Back in 2007 I wrote A Guide to Writing About Second Life, a tongue-in-cheek how-to guide to lazy journalists that want to write a story about Second Life based on my experience of reading way too many articles of this type and their lack of depth. It offered a few choices, such as how to write “the positive, glowing update”, followed by “the negative, cynical slam”, and maybe “the deep thought piece” to get philosophical about it. My point was that the mass media seemed to follow each other like a herd, veering toward glowing tributes first, then all getting cynical next. And they all use pretty much the same list of talking points, that are both true simultaneously if one were to write a more balanced piece (why don’t they?).
Now I see the third iteration: the “c’mon, it’s not that bad, let’s be reasonable” story in Information Week. The story is called “Rumors Of Second Life’s Failure Are Just Lousy Journalism“. He’s right that journalism here has been lazy and many of the slams were overstated. There’s good and bad to say about Second Life, like anything else. I am working now on a short document to give a quick view into where we see Enterprise Virtual Worlds and their potential value. I’ll try to jump past the one-sided views and get right to a more moderated view of pros and cons and where I’ve seen real business value today.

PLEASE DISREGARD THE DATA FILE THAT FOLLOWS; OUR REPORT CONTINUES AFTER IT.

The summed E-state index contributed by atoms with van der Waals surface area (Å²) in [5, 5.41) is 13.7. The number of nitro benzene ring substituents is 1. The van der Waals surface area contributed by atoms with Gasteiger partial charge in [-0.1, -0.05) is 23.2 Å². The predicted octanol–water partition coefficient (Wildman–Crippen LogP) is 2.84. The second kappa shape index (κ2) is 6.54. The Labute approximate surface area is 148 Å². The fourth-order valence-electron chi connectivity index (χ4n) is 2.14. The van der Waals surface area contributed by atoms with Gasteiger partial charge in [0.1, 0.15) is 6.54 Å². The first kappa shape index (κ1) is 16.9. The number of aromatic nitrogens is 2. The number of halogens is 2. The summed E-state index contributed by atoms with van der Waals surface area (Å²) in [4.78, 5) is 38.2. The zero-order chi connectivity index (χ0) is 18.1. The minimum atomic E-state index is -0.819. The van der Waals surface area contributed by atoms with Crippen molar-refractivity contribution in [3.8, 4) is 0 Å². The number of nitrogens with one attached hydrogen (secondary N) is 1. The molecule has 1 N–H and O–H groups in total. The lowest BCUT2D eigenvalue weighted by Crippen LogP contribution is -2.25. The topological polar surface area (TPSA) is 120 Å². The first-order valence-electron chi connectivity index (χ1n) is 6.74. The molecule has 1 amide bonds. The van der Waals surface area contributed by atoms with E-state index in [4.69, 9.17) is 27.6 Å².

Virtual Worlds for Inspiration, Innovation, and Participation
Charles White, Senior System Designer and Lead for Virtual Worlds for Engineering and Science, NASA Jet Propulsion Laboratory
NASA has used simulator worlds as training environments for many years, but now virtual worlds offer new opportunities to interact with the public, and offers a new canvas to visualize real scientific data. Explorer Island in Second Life is the Jet Propulsion Laboratory’s entry into virtual space. Charles White (Aka: Jet Burns) shares observations and lessons learned from over the virtual horizon.
I hope to see you there!